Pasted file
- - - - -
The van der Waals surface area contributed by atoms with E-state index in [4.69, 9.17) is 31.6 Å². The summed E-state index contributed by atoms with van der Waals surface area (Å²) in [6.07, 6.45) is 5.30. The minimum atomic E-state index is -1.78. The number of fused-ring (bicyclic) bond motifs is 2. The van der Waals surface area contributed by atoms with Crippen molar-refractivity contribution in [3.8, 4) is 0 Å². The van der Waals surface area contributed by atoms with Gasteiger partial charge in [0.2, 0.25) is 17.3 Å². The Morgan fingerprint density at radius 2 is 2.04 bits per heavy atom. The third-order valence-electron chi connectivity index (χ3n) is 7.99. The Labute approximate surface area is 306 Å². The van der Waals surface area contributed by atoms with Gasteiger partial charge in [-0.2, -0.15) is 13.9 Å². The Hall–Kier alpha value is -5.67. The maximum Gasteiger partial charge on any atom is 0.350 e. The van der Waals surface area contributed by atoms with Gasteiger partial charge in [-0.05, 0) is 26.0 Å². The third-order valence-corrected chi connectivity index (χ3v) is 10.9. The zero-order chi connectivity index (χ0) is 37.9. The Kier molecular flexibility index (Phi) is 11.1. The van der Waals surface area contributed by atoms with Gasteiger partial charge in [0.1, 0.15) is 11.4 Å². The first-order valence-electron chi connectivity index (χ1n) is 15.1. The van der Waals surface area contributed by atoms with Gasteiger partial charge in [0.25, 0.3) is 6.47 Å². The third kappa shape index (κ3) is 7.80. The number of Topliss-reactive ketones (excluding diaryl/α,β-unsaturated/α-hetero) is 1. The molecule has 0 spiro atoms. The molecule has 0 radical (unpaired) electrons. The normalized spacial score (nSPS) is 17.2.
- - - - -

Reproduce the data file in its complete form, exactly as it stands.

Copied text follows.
The van der Waals surface area contributed by atoms with E-state index in [4.69, 9.17) is 31.6 Å². The summed E-state index contributed by atoms with van der Waals surface area (Å²) in [6.07, 6.45) is 5.30. The minimum atomic E-state index is -1.78. The number of fused-ring (bicyclic) bond motifs is 2. The van der Waals surface area contributed by atoms with Crippen molar-refractivity contribution in [3.8, 4) is 0 Å². The van der Waals surface area contributed by atoms with Gasteiger partial charge in [0.2, 0.25) is 17.3 Å². The Morgan fingerprint density at radius 2 is 2.04 bits per heavy atom. The third-order valence-electron chi connectivity index (χ3n) is 7.99. The Labute approximate surface area is 306 Å². The van der Waals surface area contributed by atoms with Gasteiger partial charge in [-0.2, -0.15) is 13.9 Å². The Hall–Kier alpha value is -5.67. The maximum Gasteiger partial charge on any atom is 0.350 e. The van der Waals surface area contributed by atoms with Gasteiger partial charge in [-0.05, 0) is 26.0 Å². The third-order valence-corrected chi connectivity index (χ3v) is 10.9. The zero-order chi connectivity index (χ0) is 37.9. The Kier molecular flexibility index (Phi) is 11.1. The van der Waals surface area contributed by atoms with Gasteiger partial charge in [0.1, 0.15) is 11.4 Å². The first-order valence-electron chi connectivity index (χ1n) is 15.1. The van der Waals surface area contributed by atoms with Gasteiger partial charge in [0.25, 0.3) is 6.47 Å². The third kappa shape index (κ3) is 7.80. The number of Topliss-reactive ketones (excluding diaryl/α,β-unsaturated/α-hetero) is 1. The molecule has 0 spiro atoms. The molecule has 0 radical (unpaired) electrons. The normalized spacial score (nSPS) is 17.2.